Of course, any conversation like this hinges on trust. Therefore, before you rush in and state “Don’t call me ‘honey’ anymore,” you need to determine whether you trust the other person enough to give them feedback, and whether they trust you enough to receive it. If trust is lacking in the relationship, you may need to work on it first before addressing other issues.

Ultimately, communication is the key to highly productive and satisfying relationships, and it’s everyone’s job to focus on, improve, and develop effective communication skills. And because women tend to have higher relationship and communication skills than men, it falls on our shoulders to raise the bar, set expectations, and be strong role models so everyone can participate fully, feel included, and bring their best to every communication situation.

Have you been in a situation where someone repeatedly called you a pet name at work? I’d love your comments on how you handled it.

This blog is part of my Wednesday for Women blog series, where I feature stories, resources and information to help women gain greater influence, power, and confidence in their professional and personal life. Please enjoy these weekly Wednesday blogs and forward them to the powerful women in your life.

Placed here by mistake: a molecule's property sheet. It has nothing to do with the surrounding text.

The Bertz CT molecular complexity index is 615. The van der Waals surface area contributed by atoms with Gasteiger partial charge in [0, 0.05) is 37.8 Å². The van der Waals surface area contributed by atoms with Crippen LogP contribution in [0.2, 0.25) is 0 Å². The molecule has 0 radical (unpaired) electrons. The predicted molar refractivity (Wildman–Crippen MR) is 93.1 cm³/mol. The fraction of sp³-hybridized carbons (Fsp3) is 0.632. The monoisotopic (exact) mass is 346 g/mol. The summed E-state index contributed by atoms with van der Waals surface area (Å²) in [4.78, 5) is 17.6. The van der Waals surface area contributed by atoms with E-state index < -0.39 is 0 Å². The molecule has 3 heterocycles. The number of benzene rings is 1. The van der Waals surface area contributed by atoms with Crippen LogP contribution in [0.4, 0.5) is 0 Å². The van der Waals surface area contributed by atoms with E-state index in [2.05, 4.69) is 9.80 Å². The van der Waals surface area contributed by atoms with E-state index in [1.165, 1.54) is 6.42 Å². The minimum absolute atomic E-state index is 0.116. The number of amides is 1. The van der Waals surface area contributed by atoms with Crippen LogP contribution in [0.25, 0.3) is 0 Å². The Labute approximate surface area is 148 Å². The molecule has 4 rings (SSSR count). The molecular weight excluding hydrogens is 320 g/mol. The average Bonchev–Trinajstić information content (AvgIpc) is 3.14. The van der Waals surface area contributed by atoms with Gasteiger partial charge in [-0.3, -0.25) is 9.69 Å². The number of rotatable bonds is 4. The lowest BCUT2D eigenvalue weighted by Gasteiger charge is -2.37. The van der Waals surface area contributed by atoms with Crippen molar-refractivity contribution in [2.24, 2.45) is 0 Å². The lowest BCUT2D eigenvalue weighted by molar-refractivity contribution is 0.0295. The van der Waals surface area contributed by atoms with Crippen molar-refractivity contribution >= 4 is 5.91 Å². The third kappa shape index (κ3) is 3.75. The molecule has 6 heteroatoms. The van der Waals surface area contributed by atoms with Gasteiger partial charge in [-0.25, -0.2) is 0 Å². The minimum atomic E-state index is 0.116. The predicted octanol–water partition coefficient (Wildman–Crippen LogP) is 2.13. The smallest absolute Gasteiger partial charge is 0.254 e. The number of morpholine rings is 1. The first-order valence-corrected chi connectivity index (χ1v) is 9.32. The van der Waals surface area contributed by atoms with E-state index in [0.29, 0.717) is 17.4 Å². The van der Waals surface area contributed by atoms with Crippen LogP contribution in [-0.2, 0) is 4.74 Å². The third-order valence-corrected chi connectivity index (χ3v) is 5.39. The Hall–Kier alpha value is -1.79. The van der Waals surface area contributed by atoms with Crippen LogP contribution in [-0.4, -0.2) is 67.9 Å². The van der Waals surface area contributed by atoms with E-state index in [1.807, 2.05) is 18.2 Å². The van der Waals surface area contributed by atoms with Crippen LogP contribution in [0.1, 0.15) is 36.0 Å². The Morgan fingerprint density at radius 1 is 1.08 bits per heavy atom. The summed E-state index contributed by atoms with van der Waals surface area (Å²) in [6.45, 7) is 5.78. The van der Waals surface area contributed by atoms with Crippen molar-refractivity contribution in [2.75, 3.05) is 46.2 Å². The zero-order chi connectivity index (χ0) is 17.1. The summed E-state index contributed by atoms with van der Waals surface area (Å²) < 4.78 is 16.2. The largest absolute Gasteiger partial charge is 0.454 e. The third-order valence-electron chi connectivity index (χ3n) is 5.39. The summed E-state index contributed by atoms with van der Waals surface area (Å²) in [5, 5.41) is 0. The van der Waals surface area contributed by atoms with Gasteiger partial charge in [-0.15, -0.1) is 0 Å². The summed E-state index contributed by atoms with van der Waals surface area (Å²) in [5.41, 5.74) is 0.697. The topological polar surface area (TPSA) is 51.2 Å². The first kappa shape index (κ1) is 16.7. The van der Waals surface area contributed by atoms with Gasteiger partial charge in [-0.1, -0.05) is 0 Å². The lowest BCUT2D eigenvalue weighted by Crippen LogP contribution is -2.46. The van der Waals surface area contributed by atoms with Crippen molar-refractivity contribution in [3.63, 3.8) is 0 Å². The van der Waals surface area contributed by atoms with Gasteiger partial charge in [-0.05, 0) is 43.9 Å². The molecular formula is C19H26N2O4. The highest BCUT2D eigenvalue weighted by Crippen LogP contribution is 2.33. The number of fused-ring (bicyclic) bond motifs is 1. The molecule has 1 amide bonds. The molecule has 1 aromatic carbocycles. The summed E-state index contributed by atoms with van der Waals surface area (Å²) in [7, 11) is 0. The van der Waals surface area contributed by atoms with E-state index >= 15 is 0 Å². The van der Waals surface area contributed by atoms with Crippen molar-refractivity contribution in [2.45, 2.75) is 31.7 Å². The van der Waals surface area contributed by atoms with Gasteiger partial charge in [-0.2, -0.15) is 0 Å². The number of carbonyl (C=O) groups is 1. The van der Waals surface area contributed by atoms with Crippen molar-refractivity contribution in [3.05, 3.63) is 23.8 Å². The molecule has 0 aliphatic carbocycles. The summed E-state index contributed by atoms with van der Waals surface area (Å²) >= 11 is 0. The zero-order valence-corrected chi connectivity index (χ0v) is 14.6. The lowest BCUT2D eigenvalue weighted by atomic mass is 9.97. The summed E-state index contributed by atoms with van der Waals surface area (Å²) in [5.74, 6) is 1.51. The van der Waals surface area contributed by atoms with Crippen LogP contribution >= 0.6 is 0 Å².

Sign up for our monthly newsletter to receive valuable tips, techniques and updates on the latest news and events from DeFinis Communications.

A Conversation with Ursula Burns, CEO of Xerox…and You’re Invited

I just learned that Ursula Burns, CEO of Xerox, will be in the Bay Area next Wednesday (6/29/11) giving a presentation with George Colony, CEO of Forrester Research. And here’s the best part of all: You’re invited to attend (and for a discounted rate—see the end of this blog for a special offer for DeFinis Communications readers). The event with Burns and Colony is being presented by the Churchill Club, Silicon Valley’s premier business and technology forum. Titled, When Two Luminaries Meet: Ursula Burns, CEO of Xerox, in conversation with George Colony, CEO of Forrester Research,” the event promises to be an unscripted, candid conversation between two powerful global business leaders about topics that matter to our economic success as a nation, as companies, and as individuals. Topics for discussion include innovation, the economy, leadership, recent “aha moments,” how they’re viewing the market, and more.